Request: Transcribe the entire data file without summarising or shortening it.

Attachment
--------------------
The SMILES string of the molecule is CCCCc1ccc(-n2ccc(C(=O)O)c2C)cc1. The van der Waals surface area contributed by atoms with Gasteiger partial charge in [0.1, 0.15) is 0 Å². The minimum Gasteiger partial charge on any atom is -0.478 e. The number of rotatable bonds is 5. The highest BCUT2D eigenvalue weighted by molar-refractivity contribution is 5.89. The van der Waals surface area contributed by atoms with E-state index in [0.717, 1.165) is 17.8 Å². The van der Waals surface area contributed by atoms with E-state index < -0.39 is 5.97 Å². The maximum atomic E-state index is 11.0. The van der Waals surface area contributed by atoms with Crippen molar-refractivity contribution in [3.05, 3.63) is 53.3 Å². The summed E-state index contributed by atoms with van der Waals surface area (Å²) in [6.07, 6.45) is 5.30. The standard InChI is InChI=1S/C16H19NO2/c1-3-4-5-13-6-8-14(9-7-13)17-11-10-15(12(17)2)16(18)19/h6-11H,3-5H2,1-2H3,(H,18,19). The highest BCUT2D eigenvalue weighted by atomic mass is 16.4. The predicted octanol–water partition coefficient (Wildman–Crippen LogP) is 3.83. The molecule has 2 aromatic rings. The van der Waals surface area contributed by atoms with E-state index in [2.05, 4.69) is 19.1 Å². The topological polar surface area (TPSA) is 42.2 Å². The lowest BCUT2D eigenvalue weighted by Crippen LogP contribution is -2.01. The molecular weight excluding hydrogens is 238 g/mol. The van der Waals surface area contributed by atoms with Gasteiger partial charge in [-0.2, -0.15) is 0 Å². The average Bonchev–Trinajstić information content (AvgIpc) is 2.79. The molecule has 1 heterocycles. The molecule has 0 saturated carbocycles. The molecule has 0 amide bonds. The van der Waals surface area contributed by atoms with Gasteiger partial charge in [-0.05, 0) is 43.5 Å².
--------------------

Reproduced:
The SMILES string of the molecule is CCCCc1ccc(-n2ccc(C(=O)O)c2C)cc1. The van der Waals surface area contributed by atoms with Gasteiger partial charge in [0.1, 0.15) is 0 Å². The minimum Gasteiger partial charge on any atom is -0.478 e. The number of rotatable bonds is 5. The highest BCUT2D eigenvalue weighted by molar-refractivity contribution is 5.89. The van der Waals surface area contributed by atoms with E-state index in [0.717, 1.165) is 17.8 Å². The van der Waals surface area contributed by atoms with E-state index < -0.39 is 5.97 Å². The maximum atomic E-state index is 11.0. The van der Waals surface area contributed by atoms with Crippen molar-refractivity contribution in [3.05, 3.63) is 53.3 Å². The summed E-state index contributed by atoms with van der Waals surface area (Å²) in [6.07, 6.45) is 5.30. The standard InChI is InChI=1S/C16H19NO2/c1-3-4-5-13-6-8-14(9-7-13)17-11-10-15(12(17)2)16(18)19/h6-11H,3-5H2,1-2H3,(H,18,19). The highest BCUT2D eigenvalue weighted by atomic mass is 16.4. The predicted octanol–water partition coefficient (Wildman–Crippen LogP) is 3.83. The molecule has 2 aromatic rings. The van der Waals surface area contributed by atoms with E-state index in [2.05, 4.69) is 19.1 Å². The topological polar surface area (TPSA) is 42.2 Å². The lowest BCUT2D eigenvalue weighted by Crippen LogP contribution is -2.01. The molecular weight excluding hydrogens is 238 g/mol. The van der Waals surface area contributed by atoms with Gasteiger partial charge in [-0.2, -0.15) is 0 Å². The average Bonchev–Trinajstić information content (AvgIpc) is 2.79. The molecule has 1 heterocycles. The molecule has 0 saturated carbocycles. The molecule has 0 amide bonds. The van der Waals surface area contributed by atoms with Gasteiger partial charge in [-0.05, 0) is 43.5 Å².